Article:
* “They refused, and transported the metals by the Isle of Wight, into Gaul, and thence by land on horseback, in thirty days fo Marseilles.” (Owen, Vindic. Brit. ap. Stowe.)

† Bishop Stillingfleet, An. Lond., p. 533.

‡ Owen, Vindic. Brit. pap.

11. From the days of King Solomon the Jews more fully applied themselves to commercial pursuits, and in the reign of Augustus Caesar, they were so occupied very extensively.  
The Jews, nationally, appear to have displayed but little spirit of enterprise and taste for commerce previous to the reign of King Solomon. But when this monarch, who “passed all the kings of the earth in riches and wisdom,” made a navy of ships in Ezion Geber, which went to Tarshish with the servants of <<352>>Horam (Hiram), and came once every three years, bringing gold and silver, ivory, apes, and peacocks,* the nation appears to have gradually acquired a taste for so exciting an avocation. And although the navy which King Jehoshaphat made to trade to Tarshish was destroyed, as a judgment of God for joining himself with Ahaziah;† still does the nation appear to have regarded it merely as such, and their newly imbibed spirit of traffic was not at all damped. Spirit of commercial enterprise among the Jews in the days of King Solomon.
Thus, previous to the Babylonian captivity, their trade had become to extensive that even those who had always held the first rank as a commercial people, the Syrians, are represented by the prophet Ezekiel as being envious of them, rejoicing at the overthrow of Jerusalem, and congratulating themselves that they would be replenished “now that she is laid waste.”‡ Of the prophet Ezekiel.
But to draw nearer to the period with which we are most concerned, we shall find that in the time of Pompey, there were many Jews engaged in naval and commercial pursuits; for the ambassador of Hyrcanus accused Aristobulus before him of having been privy to, and concerned in, the many piracies which had lately taken place.§ And although this accusation, proceeding as it did from an opponent, may not be entitled to much credit per se: yet it is sufficient to show us that there must have been some considerable portion of the Jewish nation engaged at this time in naval matters, or the ambassador would scarcely have dared to prefer such a charge, when experience would lead Pompey to question its probability. Of Pompey.

* 1 Kings 9:26; 2 Chron. 9:21.
† 2 Chron 20:37.
‡ Ezekiel 26:2.
§ Josephus Antiq., lib. 14. cap. 3, § 2.

Again, when Pompey, after profaning the holy temple with his “heathen presence,” had incurred the displeasure and hatred of the Jews, these generally joined themselves to the party and interests of Caesar, who, according to Josephus, did not prove ungrateful, but granted them many privileges, and even made a pillar of brass for <<353>>the Jews at Alexandria, “ and declared publicly that they were citizens of Alexandria.”* Thus in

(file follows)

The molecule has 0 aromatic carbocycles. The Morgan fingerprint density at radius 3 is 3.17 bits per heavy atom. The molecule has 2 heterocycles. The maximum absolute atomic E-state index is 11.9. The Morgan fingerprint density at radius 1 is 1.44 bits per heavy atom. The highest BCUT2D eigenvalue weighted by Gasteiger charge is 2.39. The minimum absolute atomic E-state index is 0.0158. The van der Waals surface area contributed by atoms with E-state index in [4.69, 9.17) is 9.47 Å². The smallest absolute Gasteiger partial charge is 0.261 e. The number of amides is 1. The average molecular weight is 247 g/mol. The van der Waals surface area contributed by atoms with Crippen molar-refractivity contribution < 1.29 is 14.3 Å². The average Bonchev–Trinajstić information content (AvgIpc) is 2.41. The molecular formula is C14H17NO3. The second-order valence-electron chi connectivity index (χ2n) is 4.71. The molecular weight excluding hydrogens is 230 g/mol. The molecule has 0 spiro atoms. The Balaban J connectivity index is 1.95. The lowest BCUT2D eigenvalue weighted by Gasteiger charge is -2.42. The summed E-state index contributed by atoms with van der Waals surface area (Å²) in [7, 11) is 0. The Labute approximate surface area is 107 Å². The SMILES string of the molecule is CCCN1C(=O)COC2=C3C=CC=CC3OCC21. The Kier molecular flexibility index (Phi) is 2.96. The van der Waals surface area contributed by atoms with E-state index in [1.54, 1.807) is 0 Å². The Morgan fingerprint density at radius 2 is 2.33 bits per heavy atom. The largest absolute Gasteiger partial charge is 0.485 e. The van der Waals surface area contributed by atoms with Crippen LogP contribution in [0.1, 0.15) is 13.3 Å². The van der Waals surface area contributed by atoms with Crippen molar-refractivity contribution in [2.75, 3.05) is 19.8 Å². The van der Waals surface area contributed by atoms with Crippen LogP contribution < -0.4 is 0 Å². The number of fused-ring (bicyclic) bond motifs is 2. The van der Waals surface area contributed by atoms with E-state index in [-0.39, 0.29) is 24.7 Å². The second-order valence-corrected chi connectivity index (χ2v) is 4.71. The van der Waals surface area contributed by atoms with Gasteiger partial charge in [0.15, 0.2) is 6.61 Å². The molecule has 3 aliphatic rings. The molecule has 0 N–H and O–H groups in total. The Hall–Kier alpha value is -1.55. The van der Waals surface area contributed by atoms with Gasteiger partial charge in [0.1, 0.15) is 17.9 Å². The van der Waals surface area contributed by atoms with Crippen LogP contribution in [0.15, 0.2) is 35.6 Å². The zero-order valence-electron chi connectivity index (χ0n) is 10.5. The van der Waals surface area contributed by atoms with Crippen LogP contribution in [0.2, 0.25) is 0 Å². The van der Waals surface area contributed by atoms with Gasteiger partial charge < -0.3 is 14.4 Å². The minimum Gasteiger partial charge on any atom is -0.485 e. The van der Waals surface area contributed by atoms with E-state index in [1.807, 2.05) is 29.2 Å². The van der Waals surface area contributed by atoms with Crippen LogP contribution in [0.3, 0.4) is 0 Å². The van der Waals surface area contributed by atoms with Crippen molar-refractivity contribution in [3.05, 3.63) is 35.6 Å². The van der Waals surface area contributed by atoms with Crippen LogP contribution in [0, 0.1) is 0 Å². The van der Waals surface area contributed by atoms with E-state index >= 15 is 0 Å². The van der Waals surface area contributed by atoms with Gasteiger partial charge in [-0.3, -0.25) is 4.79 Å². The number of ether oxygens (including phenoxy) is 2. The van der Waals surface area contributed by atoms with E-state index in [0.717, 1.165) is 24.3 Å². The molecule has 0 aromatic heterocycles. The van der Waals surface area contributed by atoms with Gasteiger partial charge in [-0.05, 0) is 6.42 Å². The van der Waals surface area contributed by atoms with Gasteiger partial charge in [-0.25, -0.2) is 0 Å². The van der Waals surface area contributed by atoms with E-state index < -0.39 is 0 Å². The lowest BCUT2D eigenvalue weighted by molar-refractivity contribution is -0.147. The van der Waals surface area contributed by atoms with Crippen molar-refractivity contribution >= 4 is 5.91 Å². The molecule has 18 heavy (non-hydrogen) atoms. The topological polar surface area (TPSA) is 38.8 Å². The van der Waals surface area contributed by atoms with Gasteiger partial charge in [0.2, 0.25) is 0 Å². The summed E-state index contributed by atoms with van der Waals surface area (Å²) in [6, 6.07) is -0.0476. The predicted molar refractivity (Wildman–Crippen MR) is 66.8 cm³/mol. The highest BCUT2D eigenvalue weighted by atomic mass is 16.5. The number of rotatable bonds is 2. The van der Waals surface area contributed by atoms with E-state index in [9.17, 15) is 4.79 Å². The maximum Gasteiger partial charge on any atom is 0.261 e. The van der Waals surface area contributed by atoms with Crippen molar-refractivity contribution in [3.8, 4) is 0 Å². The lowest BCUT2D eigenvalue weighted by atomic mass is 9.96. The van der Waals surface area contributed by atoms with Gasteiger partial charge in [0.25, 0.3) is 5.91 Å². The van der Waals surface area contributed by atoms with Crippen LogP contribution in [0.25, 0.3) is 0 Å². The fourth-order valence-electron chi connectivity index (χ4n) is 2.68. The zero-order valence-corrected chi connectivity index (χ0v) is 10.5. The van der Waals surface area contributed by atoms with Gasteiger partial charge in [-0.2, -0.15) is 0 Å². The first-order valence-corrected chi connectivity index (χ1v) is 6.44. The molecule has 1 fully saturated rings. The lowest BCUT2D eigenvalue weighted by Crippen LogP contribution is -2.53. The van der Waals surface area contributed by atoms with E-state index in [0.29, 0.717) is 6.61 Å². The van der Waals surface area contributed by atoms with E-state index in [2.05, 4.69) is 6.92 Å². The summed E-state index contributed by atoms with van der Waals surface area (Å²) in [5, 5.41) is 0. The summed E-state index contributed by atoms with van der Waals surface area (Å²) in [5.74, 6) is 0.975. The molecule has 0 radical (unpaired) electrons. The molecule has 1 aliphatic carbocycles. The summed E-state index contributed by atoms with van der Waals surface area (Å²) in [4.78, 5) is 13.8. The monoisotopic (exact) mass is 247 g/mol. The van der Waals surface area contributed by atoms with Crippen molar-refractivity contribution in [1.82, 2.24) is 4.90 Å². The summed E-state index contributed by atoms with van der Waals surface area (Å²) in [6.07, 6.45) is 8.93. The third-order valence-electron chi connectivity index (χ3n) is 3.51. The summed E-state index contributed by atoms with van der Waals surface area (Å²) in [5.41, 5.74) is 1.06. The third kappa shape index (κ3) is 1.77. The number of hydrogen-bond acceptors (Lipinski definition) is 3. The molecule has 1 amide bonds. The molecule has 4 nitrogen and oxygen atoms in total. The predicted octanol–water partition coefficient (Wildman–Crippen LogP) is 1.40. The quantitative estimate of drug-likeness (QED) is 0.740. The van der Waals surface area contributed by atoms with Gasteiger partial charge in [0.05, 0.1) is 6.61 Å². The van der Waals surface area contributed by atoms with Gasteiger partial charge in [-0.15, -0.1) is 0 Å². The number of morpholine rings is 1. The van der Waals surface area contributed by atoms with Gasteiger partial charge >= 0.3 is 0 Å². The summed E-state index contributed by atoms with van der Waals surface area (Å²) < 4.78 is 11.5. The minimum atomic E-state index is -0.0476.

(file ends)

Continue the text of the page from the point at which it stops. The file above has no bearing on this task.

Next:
Caesar’s time we find them enjoying all the privileges of their gentile countrymen. Stimulated by these advantages, their spirit of enterprise sought and found full scope; so that Herod found it necessary to build Caesarea, a seaport, the beauty and grandeur of which called forth alike the astonishment and praise of Jewish and gentile writers. And although this city may be justly regarded as Of Julius Caesar
being a proof of what Milman calls Herod’s “costly adulation” to Augustus: yet if we look to the extent of its commerce, its favourable situation, reputation, and magnificence, we shall be satisfied that the Jews at this time had obtained a celebrity in commercial matters such as they had never before possessed. And of Augustus.

* Antiq., lib. 14. cap. 10, § 1.

From the foregoing, it becomes in the highest degree probable that the Jews began to settle in England shortly after its conquest by Julius Caesar.  
12. If Britain was a place of most important and inviting character for commerce in the time of Augustus; if the Romans then traded into Britain; if the Jews then residing in Rome were enjoying particular privileges; if their taste for commerce and spirit of enterprise which had sprung into existence as early as the days of Solomon, had now arrived at its fullest development, and if probability be at all of any weight or value in argument: then we think that in support of the proposition which heads this section, we have presented considerations than which nothing can be more conclusive or satisfactory. In deed, it would be entirely opposed to reason and experience to suppose, that the Roman Jews in the reign of Augustus, should have slighted the advantages which were then within their grasp, and settled down in a slothful indifference: when we know that many of them at this time reached very great emi<<354>>nence in the paths of literature and science.* Coacervatio argumentorum.